This lack of willpower also extends to my nightcap as well. But in this case, that lack of willpower manifests itself a little differently. See, instead of doing the easiest thing possible, I do the tastiest thing possible. Or, at least the tastiest thing that is close to hand. I’m not digging through the whiskey closet to open something new.

I mean, let’s not get crazy.

That little voice that would normally be telling me that an entire container of potatoes is not a meal is also the same one that would tell me that I should probably save that limited edition whiskey for when my wife is around to share it with me. That voice would, of course, be my wife’s and lucky for me she is in another state right now so there is no one around to tell me these things and I am free to act like an animal that has slipped its leash.

Tonight’s whiskey is one that was sent to me from Jack Daniel’s. It is their upcoming single barrel release that they call: Heritage Barrel. The company says that this release was aged in barrels that had “a deeper, richer toasted layer before being charred.” It was barreled at a lower proof than their regular releases and aged at the top of one of their aging warehouses before being bottled at 100 proof.

Jack Daniel's Single Barrel "Heritage Barrel"

Purchase Info: This sample was generously provided by Jack Daniel’s for review purposes. Suggested retail is $64.99 per 750 mL bottle.

Details: 50% ABV. Uses a more highly toasted barrel and a lower barrel entry proof than is standard for Jack Daniel’s.

Nose: Butterscotch pudding, french vanilla ice cream, cinnamon, allspice. Very dessert-like.

Mouth: Mellow and sweet, but with a nice spice to add complexity and balance the sweetness. Butterscotch pudding, vanilla, clove, and cinnamon.

Finish: Long and with a warmth that fades quick but then reappears in a bloom of warmth. Baking spices and butterscotch linger.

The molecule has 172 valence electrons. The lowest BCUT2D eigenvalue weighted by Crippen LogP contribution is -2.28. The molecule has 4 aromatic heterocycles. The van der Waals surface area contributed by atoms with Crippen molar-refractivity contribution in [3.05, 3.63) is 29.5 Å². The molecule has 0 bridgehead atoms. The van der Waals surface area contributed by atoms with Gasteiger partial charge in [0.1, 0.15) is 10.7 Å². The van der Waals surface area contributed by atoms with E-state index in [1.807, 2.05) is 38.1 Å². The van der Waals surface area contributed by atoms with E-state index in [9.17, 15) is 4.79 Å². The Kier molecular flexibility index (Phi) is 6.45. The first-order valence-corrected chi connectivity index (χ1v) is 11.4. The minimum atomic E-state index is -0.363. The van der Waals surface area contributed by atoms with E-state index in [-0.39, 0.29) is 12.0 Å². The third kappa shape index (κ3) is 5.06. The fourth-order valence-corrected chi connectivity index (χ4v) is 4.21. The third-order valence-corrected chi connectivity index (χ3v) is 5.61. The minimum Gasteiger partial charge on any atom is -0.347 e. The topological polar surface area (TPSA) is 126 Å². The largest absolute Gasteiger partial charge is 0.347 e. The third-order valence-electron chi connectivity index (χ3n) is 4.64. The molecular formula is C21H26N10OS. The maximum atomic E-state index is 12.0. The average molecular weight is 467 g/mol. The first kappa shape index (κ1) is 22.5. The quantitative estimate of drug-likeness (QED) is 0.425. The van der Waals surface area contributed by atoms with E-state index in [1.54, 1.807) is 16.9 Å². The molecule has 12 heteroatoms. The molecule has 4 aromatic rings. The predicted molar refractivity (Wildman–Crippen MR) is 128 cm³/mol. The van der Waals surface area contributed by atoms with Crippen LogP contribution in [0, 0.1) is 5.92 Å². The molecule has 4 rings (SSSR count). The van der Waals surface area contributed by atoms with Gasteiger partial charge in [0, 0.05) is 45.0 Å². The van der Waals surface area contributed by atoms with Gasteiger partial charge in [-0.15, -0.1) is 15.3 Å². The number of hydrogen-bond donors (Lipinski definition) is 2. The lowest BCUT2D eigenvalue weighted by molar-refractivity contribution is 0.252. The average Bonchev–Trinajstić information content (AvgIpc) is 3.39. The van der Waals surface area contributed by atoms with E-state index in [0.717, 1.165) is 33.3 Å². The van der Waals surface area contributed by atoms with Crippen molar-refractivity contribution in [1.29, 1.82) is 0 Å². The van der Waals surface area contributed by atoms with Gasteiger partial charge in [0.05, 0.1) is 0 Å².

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Thoughts: The nose reminds me of bread pudding cooking in the oven. The mouth is mellow and sweet but brings a nice spice as well. I really like this, I am already planning on buying a full bottle when it hits shelves.


BourbonGuy.com accepts no advertising. It is solely supported by the sale of the hand-made products I sell at the BourbonGuy Gifts Etsy store. If you'd like to support BourbonGuy.com, please visit BourbonGuyGifts.com. Thanks!

Buffalo Trace Antique Collection 2018

I state in my Statement of Ethics that if I accept a review sample, I will disclose it at the beginning of the article. Please consider it disclosed. I’d like to thank the folks at Buffalo Trace for providing this sample to me with no strings attached. As always, all thoughts are just my opinion.

I recently got samples of this year’s Buffalo Trace Antique Collection. This post will be long enough, so tonight I’m going to forgo all the extremely witty banter I normally provide before the review and instead jump straight into the reviews.

But first, a moment of silence for my sample of Sazerac Rye 18 year old. I knew something was wrong when the box UPS handed me was wet. Not being one to cry over spilled whiskey, I posted the photo on Instagram and got a few likes. I thought briefly about tasting the foam padding but decided that a tongue full of glass probably wouldn’t taste all that good, even though it smelled delicious. I guess sometimes the Whiskey Fairy just wants a dram for herself.

Eagle Rare 17 Year Old

Purchase Info: This sample was generously provided by Buffalo Trace for review purposes. Suggested retail is $99.99 per 750 mL bottle.

Details: 17 years old. 101° proof (up from previous years’ 90° proof). Distilled in the Spring of 2000. Aged on floors 1, 2, and 5 of Warehouse C.

Nose: Caramel candy, allspice, cinnamon candies, and almond.

Mouth: Nice mouthfeel with floral, caramel, leather and oak notes.

Finish: Nice and long. Ripe berries and floral notes transition to oaky notes of tobacco and dark chocolate.

Thoughts: I like this, but I don’t love it. I’m not a huge fan of bourbons once they reach their lower- to mid-teens. I am loving the floral notes on it, but there is a bit too much oak on this for my palate (my wife loved it though, she’s a fan of old oaky bourbons).